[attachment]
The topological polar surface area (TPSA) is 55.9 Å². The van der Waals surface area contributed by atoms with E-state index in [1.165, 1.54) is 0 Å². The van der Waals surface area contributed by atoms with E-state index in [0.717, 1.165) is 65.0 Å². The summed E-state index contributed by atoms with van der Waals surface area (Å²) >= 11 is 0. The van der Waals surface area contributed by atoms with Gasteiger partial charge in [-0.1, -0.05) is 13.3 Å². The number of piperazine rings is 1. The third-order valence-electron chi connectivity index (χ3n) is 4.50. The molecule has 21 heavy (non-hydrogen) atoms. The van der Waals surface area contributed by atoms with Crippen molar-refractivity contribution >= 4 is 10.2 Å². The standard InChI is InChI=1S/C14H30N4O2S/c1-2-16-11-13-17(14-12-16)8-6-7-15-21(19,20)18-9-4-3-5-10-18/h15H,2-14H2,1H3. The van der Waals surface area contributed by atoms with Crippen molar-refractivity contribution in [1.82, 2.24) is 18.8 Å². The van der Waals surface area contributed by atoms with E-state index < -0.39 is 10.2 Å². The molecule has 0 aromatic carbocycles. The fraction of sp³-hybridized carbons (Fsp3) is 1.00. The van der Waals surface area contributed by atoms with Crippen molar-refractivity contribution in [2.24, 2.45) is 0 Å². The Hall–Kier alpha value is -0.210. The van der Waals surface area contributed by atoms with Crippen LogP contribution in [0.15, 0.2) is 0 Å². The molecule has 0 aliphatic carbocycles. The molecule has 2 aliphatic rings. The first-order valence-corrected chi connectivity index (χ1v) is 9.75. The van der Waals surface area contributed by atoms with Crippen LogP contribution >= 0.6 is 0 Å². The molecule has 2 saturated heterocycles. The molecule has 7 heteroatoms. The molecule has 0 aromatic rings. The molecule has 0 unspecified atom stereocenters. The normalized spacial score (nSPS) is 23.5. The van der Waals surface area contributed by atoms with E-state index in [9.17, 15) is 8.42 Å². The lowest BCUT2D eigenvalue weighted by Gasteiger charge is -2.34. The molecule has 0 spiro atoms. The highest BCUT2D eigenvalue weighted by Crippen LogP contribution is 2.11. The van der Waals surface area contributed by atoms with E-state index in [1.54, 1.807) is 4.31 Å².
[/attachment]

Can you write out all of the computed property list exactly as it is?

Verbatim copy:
The topological polar surface area (TPSA) is 55.9 Å². The van der Waals surface area contributed by atoms with E-state index in [1.165, 1.54) is 0 Å². The van der Waals surface area contributed by atoms with E-state index in [0.717, 1.165) is 65.0 Å². The summed E-state index contributed by atoms with van der Waals surface area (Å²) >= 11 is 0. The van der Waals surface area contributed by atoms with Gasteiger partial charge in [-0.1, -0.05) is 13.3 Å². The number of piperazine rings is 1. The third-order valence-electron chi connectivity index (χ3n) is 4.50. The molecule has 21 heavy (non-hydrogen) atoms. The van der Waals surface area contributed by atoms with Crippen molar-refractivity contribution >= 4 is 10.2 Å². The standard InChI is InChI=1S/C14H30N4O2S/c1-2-16-11-13-17(14-12-16)8-6-7-15-21(19,20)18-9-4-3-5-10-18/h15H,2-14H2,1H3. The van der Waals surface area contributed by atoms with Crippen molar-refractivity contribution in [1.82, 2.24) is 18.8 Å². The van der Waals surface area contributed by atoms with E-state index < -0.39 is 10.2 Å². The molecule has 0 aromatic carbocycles. The fraction of sp³-hybridized carbons (Fsp3) is 1.00. The van der Waals surface area contributed by atoms with Crippen molar-refractivity contribution in [2.24, 2.45) is 0 Å². The Hall–Kier alpha value is -0.210. The van der Waals surface area contributed by atoms with Crippen LogP contribution in [0.15, 0.2) is 0 Å². The molecule has 0 aliphatic carbocycles. The molecule has 2 aliphatic rings. The first-order valence-corrected chi connectivity index (χ1v) is 9.75. The van der Waals surface area contributed by atoms with Crippen LogP contribution >= 0.6 is 0 Å². The molecule has 2 saturated heterocycles. The molecule has 7 heteroatoms. The molecule has 0 aromatic rings. The molecule has 0 unspecified atom stereocenters. The normalized spacial score (nSPS) is 23.5. The van der Waals surface area contributed by atoms with E-state index in [9.17, 15) is 8.42 Å². The lowest BCUT2D eigenvalue weighted by Gasteiger charge is -2.34. The molecule has 0 spiro atoms. The highest BCUT2D eigenvalue weighted by Crippen LogP contribution is 2.11. The van der Waals surface area contributed by atoms with E-state index in [1.54, 1.807) is 4.31 Å².